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Robert Emmons Argues that Gratitude is “Queen of the Virtues”

By Jason Marsh | September 21, 2012 | 0 comments

In a new essay for Big Questions Online, he says we overlook gratitude's greatest benefits when we just focus on happiness.

The GGSC’s coverage of gratitude is sponsored by the <a href=“http://www.templeton.org/”>John Templeton Foundation</a> as part of our <a href=“http://greatergood.berkeley.edu/expandinggratitude”>Expanding Gratitude</a> project. The GGSC's coverage of gratitude is sponsored by the John Templeton Foundation as part of our Expanding Gratitude project.

We often report on the connections between gratitude and happiness—our very own Christine Carter has suggested that the two are so closely related that they’re practically synonymous.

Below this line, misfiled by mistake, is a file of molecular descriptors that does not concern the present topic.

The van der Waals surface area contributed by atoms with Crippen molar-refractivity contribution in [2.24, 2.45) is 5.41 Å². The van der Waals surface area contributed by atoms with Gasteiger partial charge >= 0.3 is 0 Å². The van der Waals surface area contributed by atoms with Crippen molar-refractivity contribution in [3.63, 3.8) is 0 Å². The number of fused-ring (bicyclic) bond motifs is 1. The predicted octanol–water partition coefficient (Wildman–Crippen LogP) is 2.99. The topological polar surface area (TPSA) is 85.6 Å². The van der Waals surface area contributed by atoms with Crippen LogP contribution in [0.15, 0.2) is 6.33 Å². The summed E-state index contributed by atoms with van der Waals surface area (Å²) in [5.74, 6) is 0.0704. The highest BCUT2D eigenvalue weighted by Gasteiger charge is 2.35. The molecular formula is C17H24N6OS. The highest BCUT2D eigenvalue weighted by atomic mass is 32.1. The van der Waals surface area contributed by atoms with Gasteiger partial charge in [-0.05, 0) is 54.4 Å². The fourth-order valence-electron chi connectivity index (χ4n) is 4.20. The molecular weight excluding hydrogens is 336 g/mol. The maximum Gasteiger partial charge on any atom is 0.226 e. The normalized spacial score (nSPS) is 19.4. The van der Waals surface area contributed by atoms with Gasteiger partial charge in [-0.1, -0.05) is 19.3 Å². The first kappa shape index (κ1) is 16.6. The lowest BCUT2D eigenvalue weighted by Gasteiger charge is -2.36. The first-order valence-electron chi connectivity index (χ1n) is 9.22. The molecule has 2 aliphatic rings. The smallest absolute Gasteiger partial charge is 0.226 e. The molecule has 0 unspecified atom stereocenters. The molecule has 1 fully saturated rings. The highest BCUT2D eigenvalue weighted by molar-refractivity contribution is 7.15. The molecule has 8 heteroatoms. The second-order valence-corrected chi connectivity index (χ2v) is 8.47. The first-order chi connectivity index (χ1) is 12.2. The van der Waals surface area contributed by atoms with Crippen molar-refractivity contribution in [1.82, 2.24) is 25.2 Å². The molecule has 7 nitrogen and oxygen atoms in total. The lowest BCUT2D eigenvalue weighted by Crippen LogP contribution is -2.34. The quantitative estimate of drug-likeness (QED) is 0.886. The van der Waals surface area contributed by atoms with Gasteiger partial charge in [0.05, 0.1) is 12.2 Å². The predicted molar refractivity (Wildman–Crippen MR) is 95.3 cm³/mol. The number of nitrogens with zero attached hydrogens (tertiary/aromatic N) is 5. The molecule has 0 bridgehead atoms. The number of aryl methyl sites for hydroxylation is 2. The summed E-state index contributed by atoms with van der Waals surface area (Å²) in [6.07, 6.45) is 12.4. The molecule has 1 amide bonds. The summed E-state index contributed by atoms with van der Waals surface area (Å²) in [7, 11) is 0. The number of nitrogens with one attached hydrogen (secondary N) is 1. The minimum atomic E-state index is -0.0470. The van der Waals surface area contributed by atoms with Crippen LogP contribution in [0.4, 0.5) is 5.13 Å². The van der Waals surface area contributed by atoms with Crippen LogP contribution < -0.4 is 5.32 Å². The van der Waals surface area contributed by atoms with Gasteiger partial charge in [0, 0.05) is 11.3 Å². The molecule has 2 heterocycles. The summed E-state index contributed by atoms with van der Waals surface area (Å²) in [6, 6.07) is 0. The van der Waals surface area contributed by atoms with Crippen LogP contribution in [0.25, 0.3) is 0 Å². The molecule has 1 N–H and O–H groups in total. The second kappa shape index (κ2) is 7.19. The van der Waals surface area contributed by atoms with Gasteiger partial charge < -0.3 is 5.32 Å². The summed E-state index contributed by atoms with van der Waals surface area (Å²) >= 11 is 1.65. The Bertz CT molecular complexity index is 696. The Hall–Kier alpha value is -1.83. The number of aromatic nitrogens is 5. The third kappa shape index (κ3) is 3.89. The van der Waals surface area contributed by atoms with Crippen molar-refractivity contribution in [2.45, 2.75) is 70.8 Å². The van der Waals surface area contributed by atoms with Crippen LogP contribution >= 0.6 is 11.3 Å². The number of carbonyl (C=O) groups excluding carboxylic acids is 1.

But in a new essay he wrote for the John Templeton Foundation‘s Big Questions Online series, Robert Emmons argues that we sell gratitude short when we see it strictly as a happiness booster—it’s a lot more important than that.

“Gratitude is the adhesive that binds members of society together,” he writes. “Gratitude is a morally complex disposition, and reducing this virtue to a technique or strategy to improve one’s mood is to do it an injustice.”

You can read the complete essay, including Emmons’ suggestions for cultivating gratitude, here.

And for more on gratitude, check out our Expanding the Science and Practice of Gratitude project, of which Emmons is the co-director.

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Jason Marsh is the editor in chief of Greater Good.

  

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